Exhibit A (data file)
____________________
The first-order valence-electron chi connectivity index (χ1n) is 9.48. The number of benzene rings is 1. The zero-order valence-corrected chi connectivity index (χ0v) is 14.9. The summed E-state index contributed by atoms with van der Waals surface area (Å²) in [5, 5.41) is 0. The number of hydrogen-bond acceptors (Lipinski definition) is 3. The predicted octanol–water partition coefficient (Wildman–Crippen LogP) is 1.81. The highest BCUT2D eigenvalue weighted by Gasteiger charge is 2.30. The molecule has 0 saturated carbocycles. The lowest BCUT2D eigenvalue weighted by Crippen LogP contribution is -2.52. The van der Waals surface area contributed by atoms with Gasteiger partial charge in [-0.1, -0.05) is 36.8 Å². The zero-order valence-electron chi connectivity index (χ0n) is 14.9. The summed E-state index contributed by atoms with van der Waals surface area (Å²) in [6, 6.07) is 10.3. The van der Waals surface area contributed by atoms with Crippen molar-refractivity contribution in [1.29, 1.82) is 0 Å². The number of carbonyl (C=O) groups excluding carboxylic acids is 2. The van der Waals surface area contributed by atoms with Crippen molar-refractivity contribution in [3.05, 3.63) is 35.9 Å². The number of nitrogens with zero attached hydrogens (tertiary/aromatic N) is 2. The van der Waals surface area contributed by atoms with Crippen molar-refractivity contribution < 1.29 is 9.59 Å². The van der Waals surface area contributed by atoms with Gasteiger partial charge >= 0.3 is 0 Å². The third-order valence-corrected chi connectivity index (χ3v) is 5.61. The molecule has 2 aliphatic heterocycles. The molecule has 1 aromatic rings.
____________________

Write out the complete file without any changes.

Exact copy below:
The first-order valence-electron chi connectivity index (χ1n) is 9.48. The number of benzene rings is 1. The zero-order valence-corrected chi connectivity index (χ0v) is 14.9. The summed E-state index contributed by atoms with van der Waals surface area (Å²) in [5, 5.41) is 0. The number of hydrogen-bond acceptors (Lipinski definition) is 3. The predicted octanol–water partition coefficient (Wildman–Crippen LogP) is 1.81. The highest BCUT2D eigenvalue weighted by Gasteiger charge is 2.30. The molecule has 0 saturated carbocycles. The lowest BCUT2D eigenvalue weighted by Crippen LogP contribution is -2.52. The van der Waals surface area contributed by atoms with Gasteiger partial charge in [-0.1, -0.05) is 36.8 Å². The zero-order valence-electron chi connectivity index (χ0n) is 14.9. The summed E-state index contributed by atoms with van der Waals surface area (Å²) in [6, 6.07) is 10.3. The van der Waals surface area contributed by atoms with Crippen molar-refractivity contribution in [1.29, 1.82) is 0 Å². The number of carbonyl (C=O) groups excluding carboxylic acids is 2. The van der Waals surface area contributed by atoms with Crippen molar-refractivity contribution in [3.05, 3.63) is 35.9 Å². The number of nitrogens with zero attached hydrogens (tertiary/aromatic N) is 2. The van der Waals surface area contributed by atoms with Crippen molar-refractivity contribution < 1.29 is 9.59 Å². The van der Waals surface area contributed by atoms with Gasteiger partial charge >= 0.3 is 0 Å². The third-order valence-corrected chi connectivity index (χ3v) is 5.61. The molecule has 2 aliphatic heterocycles. The molecule has 1 aromatic rings.